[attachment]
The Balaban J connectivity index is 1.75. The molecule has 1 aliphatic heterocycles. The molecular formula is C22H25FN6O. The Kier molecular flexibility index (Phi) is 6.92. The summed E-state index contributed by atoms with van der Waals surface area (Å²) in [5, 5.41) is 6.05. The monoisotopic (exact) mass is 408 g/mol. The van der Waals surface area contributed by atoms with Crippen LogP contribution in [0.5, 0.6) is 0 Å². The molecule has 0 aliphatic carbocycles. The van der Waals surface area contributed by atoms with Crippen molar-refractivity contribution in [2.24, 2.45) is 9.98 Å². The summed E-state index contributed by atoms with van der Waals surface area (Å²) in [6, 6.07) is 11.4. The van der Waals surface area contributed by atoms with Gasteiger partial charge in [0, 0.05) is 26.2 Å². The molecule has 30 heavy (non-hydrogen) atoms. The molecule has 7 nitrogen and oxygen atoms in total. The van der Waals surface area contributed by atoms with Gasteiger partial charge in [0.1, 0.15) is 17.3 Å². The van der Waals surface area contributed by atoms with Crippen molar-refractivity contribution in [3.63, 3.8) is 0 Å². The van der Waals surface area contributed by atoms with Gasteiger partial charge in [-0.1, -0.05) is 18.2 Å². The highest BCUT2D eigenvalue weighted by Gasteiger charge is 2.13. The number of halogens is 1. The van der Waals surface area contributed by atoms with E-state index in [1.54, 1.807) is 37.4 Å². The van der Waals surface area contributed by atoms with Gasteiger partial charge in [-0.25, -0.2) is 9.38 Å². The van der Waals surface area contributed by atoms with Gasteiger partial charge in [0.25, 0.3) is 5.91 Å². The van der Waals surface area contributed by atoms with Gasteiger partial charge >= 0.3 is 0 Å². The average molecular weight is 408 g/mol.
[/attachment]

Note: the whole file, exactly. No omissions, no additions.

The Balaban J connectivity index is 1.75. The molecule has 1 aliphatic heterocycles. The molecular formula is C22H25FN6O. The Kier molecular flexibility index (Phi) is 6.92. The summed E-state index contributed by atoms with van der Waals surface area (Å²) in [5, 5.41) is 6.05. The monoisotopic (exact) mass is 408 g/mol. The van der Waals surface area contributed by atoms with Crippen LogP contribution in [0.5, 0.6) is 0 Å². The molecule has 0 aliphatic carbocycles. The van der Waals surface area contributed by atoms with Crippen molar-refractivity contribution in [2.24, 2.45) is 9.98 Å². The summed E-state index contributed by atoms with van der Waals surface area (Å²) in [6, 6.07) is 11.4. The van der Waals surface area contributed by atoms with Gasteiger partial charge in [0, 0.05) is 26.2 Å². The molecule has 30 heavy (non-hydrogen) atoms. The molecule has 7 nitrogen and oxygen atoms in total. The van der Waals surface area contributed by atoms with Gasteiger partial charge in [0.1, 0.15) is 17.3 Å². The van der Waals surface area contributed by atoms with Crippen molar-refractivity contribution in [3.63, 3.8) is 0 Å². The van der Waals surface area contributed by atoms with Gasteiger partial charge in [-0.1, -0.05) is 18.2 Å². The highest BCUT2D eigenvalue weighted by Gasteiger charge is 2.13. The number of halogens is 1. The van der Waals surface area contributed by atoms with E-state index in [1.54, 1.807) is 37.4 Å². The van der Waals surface area contributed by atoms with Gasteiger partial charge in [-0.25, -0.2) is 9.38 Å². The van der Waals surface area contributed by atoms with Gasteiger partial charge in [0.25, 0.3) is 5.91 Å². The van der Waals surface area contributed by atoms with Gasteiger partial charge >= 0.3 is 0 Å². The average molecular weight is 408 g/mol.